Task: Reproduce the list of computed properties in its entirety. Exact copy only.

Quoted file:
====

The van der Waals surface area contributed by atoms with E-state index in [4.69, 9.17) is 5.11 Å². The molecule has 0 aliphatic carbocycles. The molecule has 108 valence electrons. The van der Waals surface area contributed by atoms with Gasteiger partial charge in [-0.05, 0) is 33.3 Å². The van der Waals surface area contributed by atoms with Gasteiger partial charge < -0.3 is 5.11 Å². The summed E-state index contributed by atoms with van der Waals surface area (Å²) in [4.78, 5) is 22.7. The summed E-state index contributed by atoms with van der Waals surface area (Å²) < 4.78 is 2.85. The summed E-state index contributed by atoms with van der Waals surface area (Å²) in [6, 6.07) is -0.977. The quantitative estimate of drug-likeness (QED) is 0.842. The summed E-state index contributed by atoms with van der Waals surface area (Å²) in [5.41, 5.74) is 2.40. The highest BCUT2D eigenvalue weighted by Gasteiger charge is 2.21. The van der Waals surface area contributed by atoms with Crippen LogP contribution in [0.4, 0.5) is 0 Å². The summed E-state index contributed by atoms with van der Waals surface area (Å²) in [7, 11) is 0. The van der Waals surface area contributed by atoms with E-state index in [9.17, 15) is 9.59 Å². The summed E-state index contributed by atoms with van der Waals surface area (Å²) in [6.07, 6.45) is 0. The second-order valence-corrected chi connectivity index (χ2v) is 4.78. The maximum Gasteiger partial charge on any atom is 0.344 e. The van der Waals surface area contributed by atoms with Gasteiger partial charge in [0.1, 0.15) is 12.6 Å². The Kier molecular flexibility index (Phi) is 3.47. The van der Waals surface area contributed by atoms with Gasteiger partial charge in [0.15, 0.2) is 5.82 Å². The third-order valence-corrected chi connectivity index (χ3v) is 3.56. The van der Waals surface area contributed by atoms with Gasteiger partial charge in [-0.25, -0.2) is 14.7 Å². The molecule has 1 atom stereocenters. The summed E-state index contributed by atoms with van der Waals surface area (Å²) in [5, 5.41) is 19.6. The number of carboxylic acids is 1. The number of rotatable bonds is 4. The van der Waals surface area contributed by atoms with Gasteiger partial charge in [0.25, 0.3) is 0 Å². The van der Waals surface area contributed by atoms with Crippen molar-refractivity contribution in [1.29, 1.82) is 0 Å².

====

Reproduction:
The van der Waals surface area contributed by atoms with E-state index in [4.69, 9.17) is 5.11 Å². The molecule has 0 aliphatic carbocycles. The molecule has 108 valence electrons. The van der Waals surface area contributed by atoms with Gasteiger partial charge in [-0.05, 0) is 33.3 Å². The van der Waals surface area contributed by atoms with Gasteiger partial charge < -0.3 is 5.11 Å². The summed E-state index contributed by atoms with van der Waals surface area (Å²) in [4.78, 5) is 22.7. The summed E-state index contributed by atoms with van der Waals surface area (Å²) < 4.78 is 2.85. The summed E-state index contributed by atoms with van der Waals surface area (Å²) in [6, 6.07) is -0.977. The quantitative estimate of drug-likeness (QED) is 0.842. The summed E-state index contributed by atoms with van der Waals surface area (Å²) in [5.41, 5.74) is 2.40. The highest BCUT2D eigenvalue weighted by Gasteiger charge is 2.21. The van der Waals surface area contributed by atoms with Crippen LogP contribution in [0.4, 0.5) is 0 Å². The summed E-state index contributed by atoms with van der Waals surface area (Å²) in [7, 11) is 0. The van der Waals surface area contributed by atoms with E-state index in [9.17, 15) is 9.59 Å². The summed E-state index contributed by atoms with van der Waals surface area (Å²) in [6.07, 6.45) is 0. The second-order valence-corrected chi connectivity index (χ2v) is 4.78. The maximum Gasteiger partial charge on any atom is 0.344 e. The van der Waals surface area contributed by atoms with Gasteiger partial charge in [0.1, 0.15) is 12.6 Å². The Kier molecular flexibility index (Phi) is 3.47. The van der Waals surface area contributed by atoms with Gasteiger partial charge in [0.15, 0.2) is 5.82 Å². The third-order valence-corrected chi connectivity index (χ3v) is 3.56. The van der Waals surface area contributed by atoms with Gasteiger partial charge in [-0.25, -0.2) is 14.7 Å². The molecule has 1 atom stereocenters. The summed E-state index contributed by atoms with van der Waals surface area (Å²) in [5, 5.41) is 19.6. The number of carboxylic acids is 1. The number of rotatable bonds is 4. The van der Waals surface area contributed by atoms with Gasteiger partial charge in [0.25, 0.3) is 0 Å². The van der Waals surface area contributed by atoms with Crippen molar-refractivity contribution in [1.29, 1.82) is 0 Å².